Get a Better Grip on the Dynamic Cross-Channel
To effectively reach the increasingly cross-channel shopping customer, merchants must understand the difference between multichannel merchandising and dynamic cross-channel merchandising. Multichannel merchandising usually refers to tactics contained within channels and isolated cross-channel tactics, such as buying online and picking up in stores. Dynamic cross-channel merchandising coordinates multiple channels to gain market share, grow revenue and profits, and increase customer loyalty.
It sounds simple, but the industry is filled with much talk and little action. What are the steps merchants need to take to go from siloed actions to dynamic merchandising?
1. Rethink how decisions are made about the four fundamental merchandising considerations: products, pricing, promotion and placement. Merchants must avoid hardwiring merchandising plans around where they want consumers to be. They need to orient efforts on where consumers are in reality, while better understanding who they are to begin with.
2. Add a fifth “p” — personalization. Personalization is the key to transforming the merchandising process into a dynamic environment. Use every channel to create demand in any other channel. Catalogs and stores drive consumers to the Web. The Web drives consumers to the store. E-catalogs drive consumers to contact centers.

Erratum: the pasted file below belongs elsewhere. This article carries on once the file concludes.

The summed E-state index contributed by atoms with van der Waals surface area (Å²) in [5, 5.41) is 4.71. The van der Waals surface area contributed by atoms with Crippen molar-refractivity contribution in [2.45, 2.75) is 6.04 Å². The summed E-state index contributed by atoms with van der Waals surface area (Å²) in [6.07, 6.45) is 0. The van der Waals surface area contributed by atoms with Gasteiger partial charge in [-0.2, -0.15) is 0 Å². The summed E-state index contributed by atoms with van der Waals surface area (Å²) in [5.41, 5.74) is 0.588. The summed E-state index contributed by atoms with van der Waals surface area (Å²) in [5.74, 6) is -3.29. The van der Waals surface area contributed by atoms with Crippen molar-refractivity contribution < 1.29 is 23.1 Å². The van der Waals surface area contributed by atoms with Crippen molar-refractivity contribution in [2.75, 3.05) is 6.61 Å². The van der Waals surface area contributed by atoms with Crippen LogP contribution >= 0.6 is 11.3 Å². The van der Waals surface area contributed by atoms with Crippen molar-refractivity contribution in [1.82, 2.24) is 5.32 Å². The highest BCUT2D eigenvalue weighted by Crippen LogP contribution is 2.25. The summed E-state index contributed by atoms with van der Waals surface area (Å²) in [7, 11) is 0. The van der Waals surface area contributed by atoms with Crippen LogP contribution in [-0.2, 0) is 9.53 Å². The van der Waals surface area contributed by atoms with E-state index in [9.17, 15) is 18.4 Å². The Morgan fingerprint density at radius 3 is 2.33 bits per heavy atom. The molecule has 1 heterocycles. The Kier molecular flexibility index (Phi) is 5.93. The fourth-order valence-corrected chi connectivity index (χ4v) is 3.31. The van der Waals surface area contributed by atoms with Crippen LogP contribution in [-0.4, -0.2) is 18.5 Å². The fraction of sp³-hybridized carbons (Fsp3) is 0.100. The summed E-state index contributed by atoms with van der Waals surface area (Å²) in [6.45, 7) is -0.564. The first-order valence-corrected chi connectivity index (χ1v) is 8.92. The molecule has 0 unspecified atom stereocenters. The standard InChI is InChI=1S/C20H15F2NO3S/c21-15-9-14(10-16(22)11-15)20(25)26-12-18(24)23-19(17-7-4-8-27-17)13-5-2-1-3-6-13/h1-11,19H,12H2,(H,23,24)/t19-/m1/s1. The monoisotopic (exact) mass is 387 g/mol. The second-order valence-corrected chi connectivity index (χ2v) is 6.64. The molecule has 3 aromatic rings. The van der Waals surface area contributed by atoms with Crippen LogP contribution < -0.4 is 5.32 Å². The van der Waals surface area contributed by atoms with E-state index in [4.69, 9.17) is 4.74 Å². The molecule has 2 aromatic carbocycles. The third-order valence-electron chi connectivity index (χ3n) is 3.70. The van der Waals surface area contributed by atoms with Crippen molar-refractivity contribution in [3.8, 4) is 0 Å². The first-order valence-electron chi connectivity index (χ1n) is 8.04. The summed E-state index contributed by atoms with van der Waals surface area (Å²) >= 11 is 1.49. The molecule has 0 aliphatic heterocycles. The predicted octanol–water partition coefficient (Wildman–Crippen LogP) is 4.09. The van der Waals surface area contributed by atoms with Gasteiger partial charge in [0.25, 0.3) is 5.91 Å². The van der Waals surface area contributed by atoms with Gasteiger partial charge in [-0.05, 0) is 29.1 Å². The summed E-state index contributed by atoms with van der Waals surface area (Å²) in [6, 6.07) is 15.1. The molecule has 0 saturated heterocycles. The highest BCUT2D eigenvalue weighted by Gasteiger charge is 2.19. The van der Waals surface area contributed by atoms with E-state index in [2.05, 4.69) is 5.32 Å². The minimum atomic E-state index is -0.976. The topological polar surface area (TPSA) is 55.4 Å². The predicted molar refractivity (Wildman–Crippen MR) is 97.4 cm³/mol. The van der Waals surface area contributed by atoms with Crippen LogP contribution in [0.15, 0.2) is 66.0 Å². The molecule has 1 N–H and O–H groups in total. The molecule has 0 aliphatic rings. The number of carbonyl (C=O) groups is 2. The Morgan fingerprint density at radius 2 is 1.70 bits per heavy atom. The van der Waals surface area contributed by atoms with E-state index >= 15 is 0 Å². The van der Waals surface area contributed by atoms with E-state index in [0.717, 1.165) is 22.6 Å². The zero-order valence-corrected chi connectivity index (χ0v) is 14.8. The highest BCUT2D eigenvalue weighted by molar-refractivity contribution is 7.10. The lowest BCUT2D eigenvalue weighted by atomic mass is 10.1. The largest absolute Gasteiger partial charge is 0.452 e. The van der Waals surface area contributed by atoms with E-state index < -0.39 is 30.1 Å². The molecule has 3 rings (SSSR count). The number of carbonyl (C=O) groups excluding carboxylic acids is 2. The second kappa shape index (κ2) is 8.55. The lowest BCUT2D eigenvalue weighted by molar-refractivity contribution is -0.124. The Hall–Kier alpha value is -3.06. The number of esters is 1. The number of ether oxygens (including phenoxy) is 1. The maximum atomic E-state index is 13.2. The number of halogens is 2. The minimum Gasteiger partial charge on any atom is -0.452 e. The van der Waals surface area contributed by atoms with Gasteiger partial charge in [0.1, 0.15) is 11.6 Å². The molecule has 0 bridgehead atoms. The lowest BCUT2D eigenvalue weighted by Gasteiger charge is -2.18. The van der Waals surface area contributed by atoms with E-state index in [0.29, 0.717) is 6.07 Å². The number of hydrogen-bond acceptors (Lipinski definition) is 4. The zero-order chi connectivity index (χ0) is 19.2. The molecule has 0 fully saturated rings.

By understanding consumers and taking this approach, merchants can begin creating a unified and layered approach to merchandising where the product, pricing, promotions, placement and personalization decisions that span channels are managed both centrally and in channel-specific fashion. This supports both cross-channel and channel-specific merchandising, dynamically adjusting to consumer needs both with self-service and assisted service through contact centers.
By embracing dynamic cross-channel merchandising, marketers can create a world where consumers can shop in a store, receive an e-mail after the visit that drives them to the Web where they access information on a product that pushes them to the contact center. There, they get more information and ultimately go back to the store to purchase a product. Sounds convoluted, but consumers are doing this today. If retailers want to prosper in this reality, they need to allow for a dynamic cross-channel shopping experience based on dynamic cross-channel merchandising.